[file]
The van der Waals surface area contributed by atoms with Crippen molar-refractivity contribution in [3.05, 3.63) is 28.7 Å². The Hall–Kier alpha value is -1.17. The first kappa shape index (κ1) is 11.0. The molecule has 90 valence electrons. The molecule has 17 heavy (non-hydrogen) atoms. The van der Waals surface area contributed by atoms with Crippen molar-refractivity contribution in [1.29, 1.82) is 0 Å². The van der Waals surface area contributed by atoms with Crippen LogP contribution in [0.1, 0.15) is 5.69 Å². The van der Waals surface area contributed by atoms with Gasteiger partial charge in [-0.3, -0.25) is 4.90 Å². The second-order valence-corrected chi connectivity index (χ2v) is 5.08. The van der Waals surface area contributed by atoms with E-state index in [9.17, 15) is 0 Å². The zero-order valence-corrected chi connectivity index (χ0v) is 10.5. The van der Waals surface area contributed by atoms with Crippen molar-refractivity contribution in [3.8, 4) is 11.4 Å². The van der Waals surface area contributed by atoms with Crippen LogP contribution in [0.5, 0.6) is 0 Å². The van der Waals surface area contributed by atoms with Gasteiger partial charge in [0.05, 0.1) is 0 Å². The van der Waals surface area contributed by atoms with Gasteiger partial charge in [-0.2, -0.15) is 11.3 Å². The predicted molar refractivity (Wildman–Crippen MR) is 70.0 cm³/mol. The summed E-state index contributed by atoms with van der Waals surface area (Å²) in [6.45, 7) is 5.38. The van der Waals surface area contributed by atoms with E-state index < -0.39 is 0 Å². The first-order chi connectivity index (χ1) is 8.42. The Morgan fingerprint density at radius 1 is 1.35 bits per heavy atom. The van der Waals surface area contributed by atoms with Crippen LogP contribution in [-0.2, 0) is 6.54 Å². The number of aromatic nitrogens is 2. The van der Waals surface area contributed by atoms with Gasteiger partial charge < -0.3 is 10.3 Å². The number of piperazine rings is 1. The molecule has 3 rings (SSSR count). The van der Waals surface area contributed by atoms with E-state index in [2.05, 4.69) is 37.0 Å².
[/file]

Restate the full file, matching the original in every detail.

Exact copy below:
The van der Waals surface area contributed by atoms with Crippen molar-refractivity contribution in [3.05, 3.63) is 28.7 Å². The Hall–Kier alpha value is -1.17. The first kappa shape index (κ1) is 11.0. The molecule has 90 valence electrons. The molecule has 17 heavy (non-hydrogen) atoms. The van der Waals surface area contributed by atoms with Crippen molar-refractivity contribution in [1.29, 1.82) is 0 Å². The van der Waals surface area contributed by atoms with Crippen LogP contribution in [0.1, 0.15) is 5.69 Å². The van der Waals surface area contributed by atoms with Gasteiger partial charge in [-0.3, -0.25) is 4.90 Å². The second-order valence-corrected chi connectivity index (χ2v) is 5.08. The van der Waals surface area contributed by atoms with E-state index in [9.17, 15) is 0 Å². The zero-order valence-corrected chi connectivity index (χ0v) is 10.5. The van der Waals surface area contributed by atoms with Crippen molar-refractivity contribution in [3.8, 4) is 11.4 Å². The van der Waals surface area contributed by atoms with Crippen LogP contribution in [0.5, 0.6) is 0 Å². The van der Waals surface area contributed by atoms with Gasteiger partial charge in [0.05, 0.1) is 0 Å². The van der Waals surface area contributed by atoms with Gasteiger partial charge in [-0.2, -0.15) is 11.3 Å². The predicted molar refractivity (Wildman–Crippen MR) is 70.0 cm³/mol. The summed E-state index contributed by atoms with van der Waals surface area (Å²) in [6.45, 7) is 5.38. The van der Waals surface area contributed by atoms with E-state index < -0.39 is 0 Å². The first-order chi connectivity index (χ1) is 8.42. The Morgan fingerprint density at radius 1 is 1.35 bits per heavy atom. The van der Waals surface area contributed by atoms with Crippen LogP contribution in [-0.2, 0) is 6.54 Å². The number of aromatic nitrogens is 2. The van der Waals surface area contributed by atoms with Gasteiger partial charge < -0.3 is 10.3 Å². The number of piperazine rings is 1. The molecule has 3 rings (SSSR count). The van der Waals surface area contributed by atoms with E-state index in [2.05, 4.69) is 37.0 Å².